Friday, 3 April 2015

columbian exchange

A pairing of thoughtful articles from Vox and Æon magazines present some really interesting insights and unresolved questions about ushering in the Anthropocene epoch.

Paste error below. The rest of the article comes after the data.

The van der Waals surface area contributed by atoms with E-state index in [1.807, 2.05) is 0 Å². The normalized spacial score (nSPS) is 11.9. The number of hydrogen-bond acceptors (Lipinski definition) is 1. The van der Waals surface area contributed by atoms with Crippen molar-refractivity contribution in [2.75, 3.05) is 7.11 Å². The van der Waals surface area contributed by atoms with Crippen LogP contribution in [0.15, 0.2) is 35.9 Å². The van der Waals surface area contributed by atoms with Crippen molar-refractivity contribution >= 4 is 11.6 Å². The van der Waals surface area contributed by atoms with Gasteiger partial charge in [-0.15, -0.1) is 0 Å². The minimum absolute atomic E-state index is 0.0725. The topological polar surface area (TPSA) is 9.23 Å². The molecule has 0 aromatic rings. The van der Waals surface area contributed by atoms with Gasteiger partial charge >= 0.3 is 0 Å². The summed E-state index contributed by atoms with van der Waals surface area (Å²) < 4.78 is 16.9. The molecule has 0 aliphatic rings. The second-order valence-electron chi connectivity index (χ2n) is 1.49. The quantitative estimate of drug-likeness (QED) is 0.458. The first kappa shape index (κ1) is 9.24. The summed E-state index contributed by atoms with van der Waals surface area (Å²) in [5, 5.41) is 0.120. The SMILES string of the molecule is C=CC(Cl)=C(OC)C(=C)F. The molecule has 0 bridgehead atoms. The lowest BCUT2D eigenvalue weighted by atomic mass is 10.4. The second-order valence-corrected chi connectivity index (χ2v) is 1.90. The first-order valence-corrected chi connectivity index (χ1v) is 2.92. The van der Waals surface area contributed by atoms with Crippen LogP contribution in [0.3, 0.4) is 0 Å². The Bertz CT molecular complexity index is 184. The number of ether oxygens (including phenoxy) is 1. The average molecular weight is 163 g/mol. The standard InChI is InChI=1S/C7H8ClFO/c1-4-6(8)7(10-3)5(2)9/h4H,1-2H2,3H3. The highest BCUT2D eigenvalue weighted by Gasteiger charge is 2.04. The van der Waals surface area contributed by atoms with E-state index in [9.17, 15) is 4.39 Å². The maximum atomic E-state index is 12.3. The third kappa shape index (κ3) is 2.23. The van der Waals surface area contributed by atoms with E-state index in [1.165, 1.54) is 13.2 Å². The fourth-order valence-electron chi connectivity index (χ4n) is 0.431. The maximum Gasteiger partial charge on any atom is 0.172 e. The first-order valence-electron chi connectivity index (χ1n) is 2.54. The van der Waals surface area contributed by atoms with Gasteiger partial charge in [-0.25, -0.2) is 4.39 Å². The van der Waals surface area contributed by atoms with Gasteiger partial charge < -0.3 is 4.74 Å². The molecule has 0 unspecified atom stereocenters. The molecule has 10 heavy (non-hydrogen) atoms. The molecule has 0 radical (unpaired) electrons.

There are many contenders for when the handiwork of man might have outstripped, outpaced geological change, from the nebulous reaches of time when early humans first hunted giant mammals to extinction—although the Holocene Age (Greek for wholly new) seems to me to include the rise of man, the landing of the Niña, the Pinta and the Santa Maria that introduced global trade and New World transplants to the Old, a point in 1610 when green-house gases began an uptick due to land-management practice, the Industrial Revolution, the atomic bomb, to the nuclear winter of 1964. While it is an arbitrary distinction to some extent and many researchers will continue to champion their favourites in terms of delineation once—if a consensus is reached, what’s nearly as significant as the change that man is imparting on the environment is that we’re adverse, maybe unable to recognise or reconcile is when and how man became estranged from Nature—fancied as no longer of Nature but rather Nature was made man’s ward, with us as not very fit caretakers. What do you think? For all the eons that have gone before, is this debate a reasonable one?  It can nonetheless become a helpful one, I believe.